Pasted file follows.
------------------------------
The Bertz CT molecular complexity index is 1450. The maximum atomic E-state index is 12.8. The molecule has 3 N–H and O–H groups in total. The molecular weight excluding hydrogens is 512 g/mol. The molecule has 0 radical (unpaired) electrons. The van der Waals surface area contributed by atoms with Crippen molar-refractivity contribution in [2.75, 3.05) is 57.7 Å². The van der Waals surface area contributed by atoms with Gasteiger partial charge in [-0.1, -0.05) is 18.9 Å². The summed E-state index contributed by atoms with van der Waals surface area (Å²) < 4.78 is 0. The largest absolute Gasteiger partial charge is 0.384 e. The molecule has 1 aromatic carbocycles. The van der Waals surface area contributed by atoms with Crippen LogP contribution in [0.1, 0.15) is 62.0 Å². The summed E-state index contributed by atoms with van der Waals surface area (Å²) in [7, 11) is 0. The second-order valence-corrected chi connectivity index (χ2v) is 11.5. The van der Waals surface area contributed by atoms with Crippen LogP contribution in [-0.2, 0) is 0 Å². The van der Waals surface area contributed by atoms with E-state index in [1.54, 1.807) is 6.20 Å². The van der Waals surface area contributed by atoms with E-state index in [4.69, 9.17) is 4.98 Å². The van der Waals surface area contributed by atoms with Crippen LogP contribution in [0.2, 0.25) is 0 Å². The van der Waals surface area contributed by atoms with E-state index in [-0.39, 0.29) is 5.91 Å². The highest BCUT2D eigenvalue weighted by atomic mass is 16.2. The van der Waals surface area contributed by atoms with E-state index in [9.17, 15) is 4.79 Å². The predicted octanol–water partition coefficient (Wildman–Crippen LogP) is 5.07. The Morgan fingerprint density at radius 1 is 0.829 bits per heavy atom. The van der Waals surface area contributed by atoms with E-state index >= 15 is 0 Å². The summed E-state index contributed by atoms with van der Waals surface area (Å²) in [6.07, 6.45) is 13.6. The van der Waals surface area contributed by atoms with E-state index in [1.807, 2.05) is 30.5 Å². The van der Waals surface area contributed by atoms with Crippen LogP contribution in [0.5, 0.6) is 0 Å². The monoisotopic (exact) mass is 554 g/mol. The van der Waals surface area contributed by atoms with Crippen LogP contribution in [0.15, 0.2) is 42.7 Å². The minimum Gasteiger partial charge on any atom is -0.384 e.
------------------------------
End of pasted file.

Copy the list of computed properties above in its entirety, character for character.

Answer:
The Bertz CT molecular complexity index is 1450. The maximum atomic E-state index is 12.8. The molecule has 3 N–H and O–H groups in total. The molecular weight excluding hydrogens is 512 g/mol. The molecule has 0 radical (unpaired) electrons. The van der Waals surface area contributed by atoms with Crippen molar-refractivity contribution in [2.75, 3.05) is 57.7 Å². The van der Waals surface area contributed by atoms with Gasteiger partial charge in [-0.1, -0.05) is 18.9 Å². The summed E-state index contributed by atoms with van der Waals surface area (Å²) < 4.78 is 0. The largest absolute Gasteiger partial charge is 0.384 e. The molecule has 1 aromatic carbocycles. The van der Waals surface area contributed by atoms with Crippen LogP contribution in [0.1, 0.15) is 62.0 Å². The summed E-state index contributed by atoms with van der Waals surface area (Å²) in [7, 11) is 0. The second-order valence-corrected chi connectivity index (χ2v) is 11.5. The van der Waals surface area contributed by atoms with Crippen LogP contribution in [-0.2, 0) is 0 Å². The van der Waals surface area contributed by atoms with E-state index in [1.54, 1.807) is 6.20 Å². The van der Waals surface area contributed by atoms with E-state index in [4.69, 9.17) is 4.98 Å². The van der Waals surface area contributed by atoms with Crippen LogP contribution in [0.2, 0.25) is 0 Å². The van der Waals surface area contributed by atoms with E-state index in [-0.39, 0.29) is 5.91 Å². The highest BCUT2D eigenvalue weighted by atomic mass is 16.2. The van der Waals surface area contributed by atoms with E-state index in [9.17, 15) is 4.79 Å². The predicted octanol–water partition coefficient (Wildman–Crippen LogP) is 5.07. The Morgan fingerprint density at radius 1 is 0.829 bits per heavy atom. The van der Waals surface area contributed by atoms with E-state index >= 15 is 0 Å². The summed E-state index contributed by atoms with van der Waals surface area (Å²) in [6.07, 6.45) is 13.6. The van der Waals surface area contributed by atoms with E-state index in [1.807, 2.05) is 30.5 Å². The van der Waals surface area contributed by atoms with Crippen LogP contribution in [0.5, 0.6) is 0 Å². The monoisotopic (exact) mass is 554 g/mol. The van der Waals surface area contributed by atoms with Crippen LogP contribution in [0.15, 0.2) is 42.7 Å². The minimum Gasteiger partial charge on any atom is -0.384 e.